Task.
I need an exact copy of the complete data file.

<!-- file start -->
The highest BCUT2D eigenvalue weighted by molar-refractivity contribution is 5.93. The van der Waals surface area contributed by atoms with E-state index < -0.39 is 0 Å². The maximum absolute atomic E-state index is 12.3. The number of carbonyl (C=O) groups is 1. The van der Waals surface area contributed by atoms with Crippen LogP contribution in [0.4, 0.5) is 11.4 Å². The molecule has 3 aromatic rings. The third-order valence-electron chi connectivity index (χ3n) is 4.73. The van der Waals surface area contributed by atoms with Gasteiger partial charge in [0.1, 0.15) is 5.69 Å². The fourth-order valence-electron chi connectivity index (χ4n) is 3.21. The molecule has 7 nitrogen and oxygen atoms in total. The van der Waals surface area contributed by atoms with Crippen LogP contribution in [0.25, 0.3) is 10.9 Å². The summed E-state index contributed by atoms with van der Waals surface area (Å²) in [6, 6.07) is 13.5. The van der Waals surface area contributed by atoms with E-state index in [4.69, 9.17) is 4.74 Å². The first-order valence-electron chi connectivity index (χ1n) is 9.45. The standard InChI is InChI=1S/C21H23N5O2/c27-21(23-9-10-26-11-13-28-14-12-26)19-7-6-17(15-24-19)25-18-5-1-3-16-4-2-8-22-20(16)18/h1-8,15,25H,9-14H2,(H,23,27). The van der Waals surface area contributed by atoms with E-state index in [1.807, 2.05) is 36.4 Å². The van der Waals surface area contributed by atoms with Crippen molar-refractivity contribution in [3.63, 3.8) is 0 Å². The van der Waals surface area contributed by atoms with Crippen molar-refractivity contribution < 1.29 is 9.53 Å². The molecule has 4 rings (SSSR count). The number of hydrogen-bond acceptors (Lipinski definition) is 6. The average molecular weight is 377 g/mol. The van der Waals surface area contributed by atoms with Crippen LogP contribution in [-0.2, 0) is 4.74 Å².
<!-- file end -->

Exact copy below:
The highest BCUT2D eigenvalue weighted by molar-refractivity contribution is 5.93. The van der Waals surface area contributed by atoms with E-state index < -0.39 is 0 Å². The maximum absolute atomic E-state index is 12.3. The number of carbonyl (C=O) groups is 1. The van der Waals surface area contributed by atoms with Crippen LogP contribution in [0.4, 0.5) is 11.4 Å². The molecule has 3 aromatic rings. The third-order valence-electron chi connectivity index (χ3n) is 4.73. The van der Waals surface area contributed by atoms with Gasteiger partial charge in [0.1, 0.15) is 5.69 Å². The fourth-order valence-electron chi connectivity index (χ4n) is 3.21. The molecule has 7 nitrogen and oxygen atoms in total. The van der Waals surface area contributed by atoms with Crippen LogP contribution in [0.25, 0.3) is 10.9 Å². The summed E-state index contributed by atoms with van der Waals surface area (Å²) in [6, 6.07) is 13.5. The van der Waals surface area contributed by atoms with E-state index in [4.69, 9.17) is 4.74 Å². The first-order valence-electron chi connectivity index (χ1n) is 9.45. The standard InChI is InChI=1S/C21H23N5O2/c27-21(23-9-10-26-11-13-28-14-12-26)19-7-6-17(15-24-19)25-18-5-1-3-16-4-2-8-22-20(16)18/h1-8,15,25H,9-14H2,(H,23,27). The van der Waals surface area contributed by atoms with E-state index in [1.807, 2.05) is 36.4 Å². The van der Waals surface area contributed by atoms with Crippen molar-refractivity contribution in [3.63, 3.8) is 0 Å². The van der Waals surface area contributed by atoms with Crippen molar-refractivity contribution < 1.29 is 9.53 Å². The molecule has 4 rings (SSSR count). The number of hydrogen-bond acceptors (Lipinski definition) is 6. The average molecular weight is 377 g/mol. The van der Waals surface area contributed by atoms with Crippen LogP contribution in [-0.2, 0) is 4.74 Å².